PITTSTON — Residents at the annual Town Meeting agreed to save themselves $7,500 by no longer paying for fire hydrants that officials said haven’t been used for 20 years to fight fires.
Jane Hubert, chairwoman of the Board of Selectmen, said the town has paid the Gardiner Water District $136,000 for fire hydrants over the last 20 years and has not used them once in that time.
The hydrants haven’t been used, according to Selectman Vicki Kelley and Fire Chief Jason Farris, because they don’t push out enough water for the Fire Department to use them.
Instead, firefighters bring enough water with them, with a tanker truck and by using portable water holding tanks at fire scenes.
“The smallest diameter hose we use is an inch and three-quarters, with 150 gallons a minute,” Farris said. “These hydrants don’t put out anywhere near 150 gallons a minute, so we don’t use them. We never use the hydrants. I don’t feel it will impact public safety at all.”
Pittston Consolidated School, Hubert noted, has its own sprinkler system.
Farris said the only potential concern was that the home insurance of some people who live in areas where the hydrants are could increase if the town’s fire rating is changed by a rating agency used by some, but not all, insurance companies. However, he said he didn’t think the change would have much, if any, effect on most residents’ insurance rates.
Several residents said town officials’ decision to end Pittston’s contract to allow residents to take waste to Hatch Hill landfill in Augusta, and instead making a deal to allow residents to take their trash to a facility in West Bath, was a mistake. They said going to West Bath is much more time-consuming, because of the distance; the facility is not open Saturdays; and Hatch Hill was more convenient.
“We need something better than what we have now,” resident Daniel Taggert said. “West Bath isn’t convenient for anybody.”
Hubert and Kelley said selectmen made the change to save money by eliminating the $40,000 payment for the town to be a member of Hatch Hill.
“We were paying $40,000 for no service, plus then you have to buy a sticker, and you pay a tipping fee,” Kelley said. “Now all you pay is the tipping fee. We thought it was worth a try, to save the town $40,000. If it’s miserable, we’ll revisit it.”
Residents later approved $9,000 for recycling, to pay for the cost of recycling bins being available for residents. Resident Laura Wallentine said she favors recycling but thinks the town should do it differently. She suggested enforcing an ordinance already on the books, requiring trash haulers who serve Pittston residents also to take their recyclables, at no charge, at least once a month.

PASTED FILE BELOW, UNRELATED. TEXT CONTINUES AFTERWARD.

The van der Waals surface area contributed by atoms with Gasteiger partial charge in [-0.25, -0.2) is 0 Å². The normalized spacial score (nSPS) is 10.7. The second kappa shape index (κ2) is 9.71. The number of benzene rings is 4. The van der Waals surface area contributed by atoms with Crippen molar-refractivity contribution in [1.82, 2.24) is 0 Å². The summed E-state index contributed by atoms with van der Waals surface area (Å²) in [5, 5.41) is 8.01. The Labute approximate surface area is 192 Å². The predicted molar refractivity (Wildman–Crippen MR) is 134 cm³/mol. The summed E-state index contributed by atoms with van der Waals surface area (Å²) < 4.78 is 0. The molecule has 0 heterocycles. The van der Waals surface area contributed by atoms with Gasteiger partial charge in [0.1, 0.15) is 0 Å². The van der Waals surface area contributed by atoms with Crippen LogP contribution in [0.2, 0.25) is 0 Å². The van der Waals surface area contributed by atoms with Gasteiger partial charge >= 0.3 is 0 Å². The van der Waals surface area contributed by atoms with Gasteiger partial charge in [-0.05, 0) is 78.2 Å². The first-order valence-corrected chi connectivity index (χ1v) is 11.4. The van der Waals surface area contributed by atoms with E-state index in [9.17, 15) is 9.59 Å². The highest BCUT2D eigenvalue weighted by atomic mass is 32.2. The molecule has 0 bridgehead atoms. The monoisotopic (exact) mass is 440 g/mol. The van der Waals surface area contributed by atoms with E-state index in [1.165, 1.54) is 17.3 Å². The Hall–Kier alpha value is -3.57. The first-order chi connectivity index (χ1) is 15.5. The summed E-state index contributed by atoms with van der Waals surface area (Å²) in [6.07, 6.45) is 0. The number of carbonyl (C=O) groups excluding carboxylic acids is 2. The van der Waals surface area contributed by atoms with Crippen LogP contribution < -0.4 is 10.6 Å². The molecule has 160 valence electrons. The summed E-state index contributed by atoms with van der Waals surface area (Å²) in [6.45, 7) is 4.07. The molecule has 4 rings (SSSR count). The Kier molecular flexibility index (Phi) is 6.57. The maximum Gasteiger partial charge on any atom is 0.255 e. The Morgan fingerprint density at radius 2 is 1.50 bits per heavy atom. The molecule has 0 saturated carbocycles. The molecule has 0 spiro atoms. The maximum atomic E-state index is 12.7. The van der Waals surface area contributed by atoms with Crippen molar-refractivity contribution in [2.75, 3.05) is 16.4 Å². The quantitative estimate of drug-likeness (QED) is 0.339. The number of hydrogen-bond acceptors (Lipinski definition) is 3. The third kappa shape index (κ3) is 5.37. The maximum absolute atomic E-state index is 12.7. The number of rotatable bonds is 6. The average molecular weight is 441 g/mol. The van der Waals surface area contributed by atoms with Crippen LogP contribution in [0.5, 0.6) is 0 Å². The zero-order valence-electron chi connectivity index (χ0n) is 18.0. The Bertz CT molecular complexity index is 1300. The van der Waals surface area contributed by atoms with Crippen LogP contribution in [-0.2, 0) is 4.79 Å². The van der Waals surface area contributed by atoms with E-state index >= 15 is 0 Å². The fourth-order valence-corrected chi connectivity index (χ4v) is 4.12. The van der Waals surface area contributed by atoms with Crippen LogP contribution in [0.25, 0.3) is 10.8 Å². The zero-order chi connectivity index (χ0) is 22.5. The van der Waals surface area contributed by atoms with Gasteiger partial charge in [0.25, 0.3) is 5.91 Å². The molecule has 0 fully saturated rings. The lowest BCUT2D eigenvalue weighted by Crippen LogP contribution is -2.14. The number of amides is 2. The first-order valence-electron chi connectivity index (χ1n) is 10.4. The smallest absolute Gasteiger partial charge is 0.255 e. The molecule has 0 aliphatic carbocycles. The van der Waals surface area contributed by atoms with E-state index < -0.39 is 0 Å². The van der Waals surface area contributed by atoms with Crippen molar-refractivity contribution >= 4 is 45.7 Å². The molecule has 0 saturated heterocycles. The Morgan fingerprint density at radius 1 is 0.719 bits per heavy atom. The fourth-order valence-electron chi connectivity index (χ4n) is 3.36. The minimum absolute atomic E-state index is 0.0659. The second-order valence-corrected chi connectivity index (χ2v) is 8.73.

She said if that prompts haulers to raise their per-bag fees, that will motivate people further to recycle more.
Hubert said the town’s contract with the hauler who empties the recycling bins ends in June. Before then, she said, town officials plan to look at options for recycling. Residents rejected a proposed amendment, offered by resident Robert Bender, to cut the funding in half, to $4,500, after Hubert said selectmen will need the full $9,000 to both keep the recycling bins until June and seek other recycling options for after June.
When essentially asked, in two consecutive warrant articles, whether they want the town to maintain all cemeteries or just maintain veterans’ graves, residents, after extensive debate, decided to do both.
Hubert said the Maine Municipal Association advised the town it shouldn’t spend public money to maintain private property. All the town’s 24 cemeteries are privately owned.
However, Hubert said town is also aware of a state requirement it maintain the grave sites of all veterans in town.
Residents said even the veterans buried in cemeteries wouldn’t want their graves to be maintained while the rest of the cemetery they are in went unmowed.
After a vote to cease debate following about 40 minutes of discussion, residents approved Hubert’s motion for $8,450 for cemetery maintenance, which she said would cover both tasks.
Residents approved spending $2,000 to restore an area of Riverside Cemetery — including 12 graves covered with poison ivy, trees and stumps — according to resident Dwayne Tobey, who helps take care of cemeteries in town.
Budget Committee member Tim Lawrence opposed the article, suggesting instead that the work be done by children as community service or Scouting projects instead of using taxpayer money.
Tobey, who said the work would require a backhoe and involve removing poison ivy, replied that if Lawrence wanted “to go down there and dig it up, we’d gladly have you. I’ve never seen you work too hard.”
About 100 people attended the meeting, which began at 9:45 a.m. and lasted well into the afternoon.
Keith Edwards — email@example.comTwitter: @kedwardskj